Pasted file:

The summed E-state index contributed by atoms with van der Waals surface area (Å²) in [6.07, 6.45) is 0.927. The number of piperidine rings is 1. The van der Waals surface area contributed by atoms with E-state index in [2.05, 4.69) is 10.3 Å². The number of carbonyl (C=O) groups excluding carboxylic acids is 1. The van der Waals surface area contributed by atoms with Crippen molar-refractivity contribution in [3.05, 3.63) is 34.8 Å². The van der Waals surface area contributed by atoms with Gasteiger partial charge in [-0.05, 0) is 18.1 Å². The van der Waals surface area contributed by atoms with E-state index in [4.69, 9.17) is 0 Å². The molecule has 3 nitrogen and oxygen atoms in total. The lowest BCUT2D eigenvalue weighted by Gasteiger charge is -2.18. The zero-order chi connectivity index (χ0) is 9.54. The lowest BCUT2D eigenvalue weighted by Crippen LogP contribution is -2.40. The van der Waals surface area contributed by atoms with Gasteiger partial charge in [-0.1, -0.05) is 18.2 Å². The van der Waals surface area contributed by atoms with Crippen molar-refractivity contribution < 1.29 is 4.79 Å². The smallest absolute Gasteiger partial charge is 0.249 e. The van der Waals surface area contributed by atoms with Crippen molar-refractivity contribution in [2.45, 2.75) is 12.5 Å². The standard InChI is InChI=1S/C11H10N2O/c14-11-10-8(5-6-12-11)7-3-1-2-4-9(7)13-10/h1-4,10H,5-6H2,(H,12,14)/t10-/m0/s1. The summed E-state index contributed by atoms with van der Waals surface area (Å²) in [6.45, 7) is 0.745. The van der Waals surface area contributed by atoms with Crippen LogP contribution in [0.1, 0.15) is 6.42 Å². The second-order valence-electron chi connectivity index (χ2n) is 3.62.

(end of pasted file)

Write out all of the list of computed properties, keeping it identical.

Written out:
The summed E-state index contributed by atoms with van der Waals surface area (Å²) in [6.07, 6.45) is 0.927. The number of piperidine rings is 1. The van der Waals surface area contributed by atoms with E-state index in [2.05, 4.69) is 10.3 Å². The number of carbonyl (C=O) groups excluding carboxylic acids is 1. The van der Waals surface area contributed by atoms with Crippen molar-refractivity contribution in [3.05, 3.63) is 34.8 Å². The van der Waals surface area contributed by atoms with Gasteiger partial charge in [-0.05, 0) is 18.1 Å². The van der Waals surface area contributed by atoms with E-state index in [4.69, 9.17) is 0 Å². The molecule has 3 nitrogen and oxygen atoms in total. The lowest BCUT2D eigenvalue weighted by Gasteiger charge is -2.18. The zero-order chi connectivity index (χ0) is 9.54. The lowest BCUT2D eigenvalue weighted by Crippen LogP contribution is -2.40. The van der Waals surface area contributed by atoms with Gasteiger partial charge in [-0.1, -0.05) is 18.2 Å². The van der Waals surface area contributed by atoms with Crippen molar-refractivity contribution < 1.29 is 4.79 Å². The smallest absolute Gasteiger partial charge is 0.249 e. The van der Waals surface area contributed by atoms with Crippen molar-refractivity contribution in [2.45, 2.75) is 12.5 Å². The standard InChI is InChI=1S/C11H10N2O/c14-11-10-8(5-6-12-11)7-3-1-2-4-9(7)13-10/h1-4,10H,5-6H2,(H,12,14)/t10-/m0/s1. The summed E-state index contributed by atoms with van der Waals surface area (Å²) in [6.45, 7) is 0.745. The van der Waals surface area contributed by atoms with Crippen LogP contribution in [0.1, 0.15) is 6.42 Å². The second-order valence-electron chi connectivity index (χ2n) is 3.62.